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North Dakota pasture value increases in 2022; Apartment for rent in cash – Jamestown Sun

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The value of North Dakota pastures has risen sharply across the state with an overall increase of about 11.5%, says Bryon Parman, agricultural finance specialist at Dakota State University Extension. North (NDSU). The state’s average price per acre fell from $972 per acre in 2021 to $1,080 per acre in 2022, according to county-level data compiled from the North Dakota Department of Trust Lands annual survey released online at https://bit.ly/2Qn2UCR.

Due to insufficient data, rental rates for Northeast, North Red River Valley and South Red River Valley are not reported here.

All regions, except the central-south region, increased by more than 10%. The largest increase occurred in the North West region at 16.7%, while the South East increased by almost 15.5%. The central-east and south-west regions both increased between 12% and 13%, while the central-north increased by just over 10%.

“The only reported region that did not see a large increase was the South Central region, with an increase of nearly 1%,” says Parman. “However, in previous years it was the only region to show consistent gains, while other regions experienced ups and downs.”

North Dakota’s most expensive pasture remains in the southeast at $1,559 per acre, followed by the south-central region at $1,137 per acre. The mid-east was $1,119 per acre in 2022, followed by the south-west region at $1,033 per acre. The Northwest and North Central regions remain below $1,000 per acre at $751 and $890 per acre, respectively.

Estimated average values ​​per acre of pasture in North Dakota from 2017 to 2022.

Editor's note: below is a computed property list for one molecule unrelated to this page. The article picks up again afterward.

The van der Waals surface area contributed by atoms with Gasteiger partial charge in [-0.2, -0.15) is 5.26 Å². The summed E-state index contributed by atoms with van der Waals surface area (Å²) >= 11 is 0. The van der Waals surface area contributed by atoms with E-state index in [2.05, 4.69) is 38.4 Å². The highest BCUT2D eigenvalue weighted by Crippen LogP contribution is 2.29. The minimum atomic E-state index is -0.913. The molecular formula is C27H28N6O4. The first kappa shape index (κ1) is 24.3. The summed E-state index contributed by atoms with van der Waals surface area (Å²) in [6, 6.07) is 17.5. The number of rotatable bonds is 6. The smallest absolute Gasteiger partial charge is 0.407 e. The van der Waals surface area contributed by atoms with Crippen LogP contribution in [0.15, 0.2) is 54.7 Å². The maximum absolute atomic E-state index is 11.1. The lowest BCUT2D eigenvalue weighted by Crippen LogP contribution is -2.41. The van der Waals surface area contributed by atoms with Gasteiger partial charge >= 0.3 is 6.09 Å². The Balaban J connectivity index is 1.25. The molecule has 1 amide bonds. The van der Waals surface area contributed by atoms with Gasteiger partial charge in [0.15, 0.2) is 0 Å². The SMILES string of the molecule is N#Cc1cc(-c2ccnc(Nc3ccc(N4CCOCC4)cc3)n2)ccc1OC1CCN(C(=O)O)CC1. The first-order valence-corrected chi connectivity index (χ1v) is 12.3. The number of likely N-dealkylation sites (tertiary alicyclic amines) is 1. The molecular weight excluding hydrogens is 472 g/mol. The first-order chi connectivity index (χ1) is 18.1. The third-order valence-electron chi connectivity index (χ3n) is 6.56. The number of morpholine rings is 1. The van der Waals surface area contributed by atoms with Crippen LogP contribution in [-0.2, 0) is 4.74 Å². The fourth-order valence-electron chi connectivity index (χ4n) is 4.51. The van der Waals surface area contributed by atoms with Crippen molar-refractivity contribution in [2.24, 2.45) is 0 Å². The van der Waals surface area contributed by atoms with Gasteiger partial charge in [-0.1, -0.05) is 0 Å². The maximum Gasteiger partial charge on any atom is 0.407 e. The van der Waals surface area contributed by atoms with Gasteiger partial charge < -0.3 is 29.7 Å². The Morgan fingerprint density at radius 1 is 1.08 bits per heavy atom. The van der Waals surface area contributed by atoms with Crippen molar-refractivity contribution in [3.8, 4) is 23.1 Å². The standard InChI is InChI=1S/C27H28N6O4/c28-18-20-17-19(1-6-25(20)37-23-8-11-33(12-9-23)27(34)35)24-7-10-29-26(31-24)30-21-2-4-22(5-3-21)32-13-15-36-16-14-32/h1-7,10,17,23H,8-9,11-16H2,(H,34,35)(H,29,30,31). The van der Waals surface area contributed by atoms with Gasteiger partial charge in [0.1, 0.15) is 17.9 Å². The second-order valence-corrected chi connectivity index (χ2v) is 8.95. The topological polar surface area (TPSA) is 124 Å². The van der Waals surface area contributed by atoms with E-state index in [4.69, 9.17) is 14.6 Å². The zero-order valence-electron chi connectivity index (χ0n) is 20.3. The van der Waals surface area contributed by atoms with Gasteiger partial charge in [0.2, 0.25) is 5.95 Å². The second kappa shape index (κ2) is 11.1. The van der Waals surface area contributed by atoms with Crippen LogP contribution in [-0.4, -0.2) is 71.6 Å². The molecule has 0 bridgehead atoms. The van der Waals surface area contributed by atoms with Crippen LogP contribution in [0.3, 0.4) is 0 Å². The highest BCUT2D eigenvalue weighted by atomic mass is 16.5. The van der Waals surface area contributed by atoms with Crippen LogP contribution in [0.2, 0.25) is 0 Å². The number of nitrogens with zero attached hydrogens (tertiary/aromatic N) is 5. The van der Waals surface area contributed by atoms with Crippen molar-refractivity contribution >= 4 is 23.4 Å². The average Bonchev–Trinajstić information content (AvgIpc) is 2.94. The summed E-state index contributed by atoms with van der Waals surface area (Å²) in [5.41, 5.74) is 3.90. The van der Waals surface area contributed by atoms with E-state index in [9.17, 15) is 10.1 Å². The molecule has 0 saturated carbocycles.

Contribution / North Dakota State University

Pasture cash rents remained unchanged statewide, remaining at $21 per acre in 2022, which was the same as 2021. However, some areas of the state saw increases while d others recorded declines. Regions in North Dakota that have seen an increase in pasture cash rents include the North Central, Southwest, and East Central regions. The North-Central region increased by 4.5%, the South-West by 6.3% and the East-Central by 2.6%.

Other regions posted declines, including the northwest, south-central and southeast regions. The northwest decreased by 5.4%, the center-south by 0.85% and the southeast by 3.6%. The combination of increases and decreases in regional rental rates canceled out so the statewide rate remained at $21 per acre.

“While it is common for rental rates and pasture values ​​to move in different ways in the data, such that values ​​may increase in double digits while rental rate increases are in the lower single digits, it is less common for values ​​to rise so remarkably while rents remain unchanged (or possibly falling),” Parman said.

“This is likely due to the drought that North Dakota experienced in 2021, with some areas continuing to be affected in 2022,” Parman says. “Land purchases are a longer-term investment and recent rainfall amounts have less of a short-term impact, while rental rates may indeed be impacted by available or anticipated forage amounts.”